Testimony of a patient – ISABELLE CARBILLET, operated on for breast cancer in 2015

Interview in July 2018

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Conservative treatment: Lumpectomy, sentinel lymph node and radiotherapy

I had this accident two years ago, a little life accident we’ll say… I am currently working in real estate, I have completely changed my professional career, I have changed many things in my life following this medical experience. So, I am here to testify, if it could help women in particular to get through this stage, which is perhaps not easy, but which we can overcome.


It was during a check-up, because my grandmother had the same thing at the same age… What was reassuring for me was that she lived with it anyway, she was treated, and she died at 96.

All of a sudden, your life changes, you have to make decisions, you have to go fast. It’s difficult morally, you say to yourself “why me, why this? Moreover, this disease is very insidious because it does not hurt, you do not feel it… So, it is complicated to accept. I had a lot of trouble accepting it, because I didn’t understand what was happening to me, I didn’t feel any pain, I had nothing. And then, all of a sudden, you are told: “we might have to remove your breast”, so your life changes a little bit. Because cancer is not a harmless disease, there are people who unfortunately don’t make it.


It was very complicated for me because my gynecologist had reassured me… When I saw him the first time, the surgeon said to me: “Well listen, given your condition, I think we’ll do an ablation.” And there I absolutely did not expect that, it was terrible! You lose your femininity too.


And all of a sudden, I couldn’t hear anything! I think it’s important to be assisted during the consultations, to have someone next to us, someone close to us, the patient husband, family, someone to listen to what we cannot hear anymore! We shut down and cannot listen anymore. We only hear the negative things, the words that hurt, and not the words that are necessarily reassuring…And so I said to her: “But wait, that’s not possible! I was not told that! I was told that it was not very serious, a lumpectomy was enough…!” And then, since I have small breasts and I had three tumors, he told me: “It could be complicated.” He advised me to go see one of his colleagues to get another opinion, and indeed his colleague told me, “You have to try,” so we both made a bet, we said, “Let’s try, let’s do the lumpectomy, let’s see the results, and if the results are bad, let’s do the removal, if the results are good, let’s continue the process, and then it’s radiotherapy and all that.” So, I didn’t take the easiest path, but I took the path that I thought was the easiest to bear psychologically and for my life!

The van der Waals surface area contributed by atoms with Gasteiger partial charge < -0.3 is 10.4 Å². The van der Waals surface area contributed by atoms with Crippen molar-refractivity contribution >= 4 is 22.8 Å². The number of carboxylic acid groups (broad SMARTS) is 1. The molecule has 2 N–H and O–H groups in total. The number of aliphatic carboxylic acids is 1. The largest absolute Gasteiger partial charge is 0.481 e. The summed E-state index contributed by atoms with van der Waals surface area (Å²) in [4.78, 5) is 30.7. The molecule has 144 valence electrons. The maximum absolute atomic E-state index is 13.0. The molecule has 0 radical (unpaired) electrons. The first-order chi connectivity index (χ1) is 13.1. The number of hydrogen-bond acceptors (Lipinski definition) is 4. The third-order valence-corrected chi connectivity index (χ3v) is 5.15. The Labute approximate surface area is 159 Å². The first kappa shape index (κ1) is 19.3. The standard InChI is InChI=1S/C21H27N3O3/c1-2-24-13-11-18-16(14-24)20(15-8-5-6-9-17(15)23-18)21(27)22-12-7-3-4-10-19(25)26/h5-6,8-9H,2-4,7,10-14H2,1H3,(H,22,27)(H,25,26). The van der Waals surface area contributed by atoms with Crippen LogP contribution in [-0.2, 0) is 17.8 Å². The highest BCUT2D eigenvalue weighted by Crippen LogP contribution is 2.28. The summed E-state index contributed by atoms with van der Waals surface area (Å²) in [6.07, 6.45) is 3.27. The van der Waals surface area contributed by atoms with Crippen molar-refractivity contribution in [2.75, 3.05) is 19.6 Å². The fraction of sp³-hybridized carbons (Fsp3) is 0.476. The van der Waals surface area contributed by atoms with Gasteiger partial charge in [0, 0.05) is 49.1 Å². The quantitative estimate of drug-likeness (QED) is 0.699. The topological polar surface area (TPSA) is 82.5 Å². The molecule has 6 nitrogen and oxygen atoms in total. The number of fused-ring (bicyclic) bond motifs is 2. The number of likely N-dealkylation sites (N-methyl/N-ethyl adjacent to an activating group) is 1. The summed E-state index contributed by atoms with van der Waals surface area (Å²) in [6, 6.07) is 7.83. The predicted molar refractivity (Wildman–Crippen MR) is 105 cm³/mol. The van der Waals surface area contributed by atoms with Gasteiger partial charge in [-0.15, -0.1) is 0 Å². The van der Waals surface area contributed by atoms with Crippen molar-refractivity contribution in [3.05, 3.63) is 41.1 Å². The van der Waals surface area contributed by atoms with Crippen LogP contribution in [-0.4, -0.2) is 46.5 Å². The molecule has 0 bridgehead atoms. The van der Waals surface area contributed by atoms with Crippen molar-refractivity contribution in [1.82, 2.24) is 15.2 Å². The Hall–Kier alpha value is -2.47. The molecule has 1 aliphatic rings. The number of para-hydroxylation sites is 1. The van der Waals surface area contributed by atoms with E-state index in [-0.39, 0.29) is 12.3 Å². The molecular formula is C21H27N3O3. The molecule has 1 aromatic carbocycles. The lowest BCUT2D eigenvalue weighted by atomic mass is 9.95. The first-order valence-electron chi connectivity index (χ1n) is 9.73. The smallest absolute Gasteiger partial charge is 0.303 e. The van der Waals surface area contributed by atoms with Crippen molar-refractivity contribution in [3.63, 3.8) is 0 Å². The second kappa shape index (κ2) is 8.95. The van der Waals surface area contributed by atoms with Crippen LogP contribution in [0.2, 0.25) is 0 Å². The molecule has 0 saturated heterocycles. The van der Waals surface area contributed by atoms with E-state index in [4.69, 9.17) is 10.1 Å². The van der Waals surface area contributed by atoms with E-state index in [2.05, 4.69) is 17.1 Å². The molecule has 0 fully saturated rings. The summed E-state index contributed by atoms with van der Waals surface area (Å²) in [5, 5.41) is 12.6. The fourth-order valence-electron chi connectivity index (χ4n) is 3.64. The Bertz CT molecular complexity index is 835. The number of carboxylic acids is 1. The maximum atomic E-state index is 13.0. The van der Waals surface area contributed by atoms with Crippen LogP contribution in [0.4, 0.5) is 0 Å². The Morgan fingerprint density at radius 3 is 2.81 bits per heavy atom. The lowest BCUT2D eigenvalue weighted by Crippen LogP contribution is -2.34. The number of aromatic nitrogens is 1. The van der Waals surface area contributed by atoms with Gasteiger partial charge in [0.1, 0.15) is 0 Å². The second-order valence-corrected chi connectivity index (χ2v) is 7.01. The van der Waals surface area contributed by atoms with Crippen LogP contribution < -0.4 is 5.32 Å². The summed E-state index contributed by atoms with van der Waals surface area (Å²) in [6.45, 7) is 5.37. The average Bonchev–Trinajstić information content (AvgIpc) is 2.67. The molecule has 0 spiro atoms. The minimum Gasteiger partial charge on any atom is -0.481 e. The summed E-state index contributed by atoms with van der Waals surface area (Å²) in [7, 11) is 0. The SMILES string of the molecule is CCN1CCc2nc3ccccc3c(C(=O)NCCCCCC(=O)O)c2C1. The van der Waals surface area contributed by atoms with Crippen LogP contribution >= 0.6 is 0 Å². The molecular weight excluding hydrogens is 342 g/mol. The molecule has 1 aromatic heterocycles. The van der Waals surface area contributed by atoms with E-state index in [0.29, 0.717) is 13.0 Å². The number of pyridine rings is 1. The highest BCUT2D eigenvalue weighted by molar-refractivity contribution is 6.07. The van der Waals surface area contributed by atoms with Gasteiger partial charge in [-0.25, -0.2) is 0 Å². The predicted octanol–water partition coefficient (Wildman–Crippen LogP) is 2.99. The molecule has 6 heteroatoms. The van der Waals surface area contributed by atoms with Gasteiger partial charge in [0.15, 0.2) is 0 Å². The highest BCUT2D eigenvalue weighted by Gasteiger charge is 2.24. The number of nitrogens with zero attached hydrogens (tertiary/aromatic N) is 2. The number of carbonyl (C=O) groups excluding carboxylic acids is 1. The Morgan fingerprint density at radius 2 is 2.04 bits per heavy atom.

Dr. Clough did a very good job, he took some skin on top, he lowered it on the bottom, to avoid too much imbalance, he saved my cleavage, it’s my greatest pride, when I wear a cleavage, waooow ! I’m so happy [laughs] because I’m like anybody, even if I was touched by the disease and if they removed part of my breast, I kept my femininity.


The entire medical staff was top notch! I was quite surprised to see how we were supported. And it’s true that it’s difficult, it’s a trial in your life. I’m fine, because it only lasted 6 months, because it went well, because I didn’t have chemotherapy, it’s not as complicated as some women who go through much more difficult things!

I was quite surprised to see that the medical team always had a smile on their faces, kind words, reassuring words. The follow-up, sincerely, is something that allowed me to overcome the ordeal, for sure.

When I arrived at the radiotherapy, I always arrived with a smile on my face in the morning because I was going very early, because I was working, I was still working, and then there was a gentleman who said to me, “Ah, good morning my princess! How are you today?” So, it was little words like that that make you feel good, because you go through a little bit of complicated things! …. And they are not people who feel sorry for you. That’s what’s good too. Because they also see it every day!

They give us the words, the strength, the energy. But in any case, whatever happens, even if we are extremely well surrounded, we are alone in the face of all this. You are alone in the face of the disease. Alone to say to yourself: “Here, I have a problem, I have to fight it. Even if you are extremely well surrounded.


The oncologist was scolding me because I was working during my radiotherapy, he was telling me, “Be careful, be careful, you’re going to be tired”. “But no, I’m fine, don’t worry, there’s nothing to worry about! “So, I went for my radiotherapy in the morning, I went back to work afterwards, and it also allowed me psychologically not to feel sorry for myself, it was good! It was good that I went to work.

And indeed, I was tired afterwards. And in addition, in my work, it was complicated and at one point, the doctor told me: “Stop! You have to stop.” In December, he told me: “You stop everything and you will rest, you will think about yourself.” Indeed I worked too much. I had completely discharged the batteries, and then the doctor said to me: “Stop.”